Tuesday, April 28, 2020

Now Watch This Drive

One of the forgotten things about the Bush era was just how dumb and incurious he was. Just how similar he actually was to Trump. They are not the same and I am not claiming that, but making fun of Bush for saying *stupid shit* was a constant, even post-9/11. One of those horrible Slate guys even made "Bushisms" a thing and published a couple of books of them. The thing is much of the parody of Bush was SNL-style parody, making the object lovable character without actually cutting them, but Bush's ridiculous verbal utterances weren't just verbal slips or funny malapropisms. Bush said a lot of dangerously stupid shit! And the subtext of a lot of the campaign 2000 and even after coverage of Bush was along the lines of, does it really matter if our president is dumb as a box of rocks? Our great pundits concluded that, no, it doesn't matter at all! Have a beer with the guy who doesn't drink! Then after 9/11 they focused on building him up as a secret genius. But Bush was dumb as a stump, incurious, and didn't have patience for his presidential daily briefings. Either.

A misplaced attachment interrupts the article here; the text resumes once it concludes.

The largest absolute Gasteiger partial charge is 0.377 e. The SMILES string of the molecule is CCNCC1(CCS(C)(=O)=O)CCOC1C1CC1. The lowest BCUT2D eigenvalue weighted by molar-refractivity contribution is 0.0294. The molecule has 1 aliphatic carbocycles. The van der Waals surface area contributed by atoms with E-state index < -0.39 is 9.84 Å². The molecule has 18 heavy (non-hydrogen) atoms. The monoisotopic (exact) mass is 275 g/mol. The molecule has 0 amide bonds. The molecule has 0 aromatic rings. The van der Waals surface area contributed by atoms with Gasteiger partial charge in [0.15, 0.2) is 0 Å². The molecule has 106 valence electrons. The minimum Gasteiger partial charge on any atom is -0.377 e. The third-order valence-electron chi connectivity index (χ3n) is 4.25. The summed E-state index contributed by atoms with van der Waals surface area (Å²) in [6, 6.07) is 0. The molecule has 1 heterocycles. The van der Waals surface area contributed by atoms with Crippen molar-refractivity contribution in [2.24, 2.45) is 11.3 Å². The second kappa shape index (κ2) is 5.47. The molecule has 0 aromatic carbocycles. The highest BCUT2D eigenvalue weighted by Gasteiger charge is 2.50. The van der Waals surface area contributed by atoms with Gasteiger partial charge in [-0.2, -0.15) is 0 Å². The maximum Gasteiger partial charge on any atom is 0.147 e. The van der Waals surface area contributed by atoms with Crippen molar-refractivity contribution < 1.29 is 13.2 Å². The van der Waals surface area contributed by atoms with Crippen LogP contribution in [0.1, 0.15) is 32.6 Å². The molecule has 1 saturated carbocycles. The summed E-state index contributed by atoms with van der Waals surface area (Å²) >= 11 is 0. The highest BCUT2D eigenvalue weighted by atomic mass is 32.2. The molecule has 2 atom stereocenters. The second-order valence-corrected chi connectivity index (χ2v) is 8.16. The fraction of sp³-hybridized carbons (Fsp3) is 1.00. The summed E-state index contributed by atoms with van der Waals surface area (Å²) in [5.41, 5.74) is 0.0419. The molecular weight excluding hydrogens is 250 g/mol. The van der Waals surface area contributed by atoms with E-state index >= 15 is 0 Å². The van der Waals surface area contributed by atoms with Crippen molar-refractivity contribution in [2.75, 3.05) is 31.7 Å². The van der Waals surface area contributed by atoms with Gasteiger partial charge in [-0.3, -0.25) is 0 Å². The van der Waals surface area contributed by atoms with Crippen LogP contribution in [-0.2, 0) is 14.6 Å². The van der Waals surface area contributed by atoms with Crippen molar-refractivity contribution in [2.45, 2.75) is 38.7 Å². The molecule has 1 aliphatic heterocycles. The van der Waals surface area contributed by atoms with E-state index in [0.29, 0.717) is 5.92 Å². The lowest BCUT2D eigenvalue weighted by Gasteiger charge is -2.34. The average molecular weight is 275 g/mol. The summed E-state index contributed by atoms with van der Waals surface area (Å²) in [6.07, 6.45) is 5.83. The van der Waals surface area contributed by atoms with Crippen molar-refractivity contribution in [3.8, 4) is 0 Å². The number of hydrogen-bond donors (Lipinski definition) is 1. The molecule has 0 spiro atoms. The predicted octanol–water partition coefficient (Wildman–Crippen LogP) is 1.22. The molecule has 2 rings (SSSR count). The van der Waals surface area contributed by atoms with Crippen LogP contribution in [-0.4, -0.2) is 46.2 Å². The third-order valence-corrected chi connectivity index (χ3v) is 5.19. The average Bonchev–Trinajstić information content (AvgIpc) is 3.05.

Ah, well, nevertheless.
(CNN)President Donald Trump received more than a dozen warnings about the coronavirus outbreak in daily briefings in January and February, but continued to downplay the virus' threat and severity, the Washington Post reported Monday.
Citing current and former US officials, the paper reported that the warnings came in the President's Daily Brief, a summary of intelligence reports from the various agencies, which tracked the virus' proliferation, highlighted China's inaccurate characterization of the disease and its death toll and warned of potential widespread ramifications related to the pandemic.
Officials told the Post that the President, who frequently forgoes the briefings and has become impatient with the summaries of the brief he now receives a couple of times per week, did not seem to absorb the warnings. They added that focused efforts tracking the virus were on par with prior instances of monitoring security threats, including active terrorism and international clashes.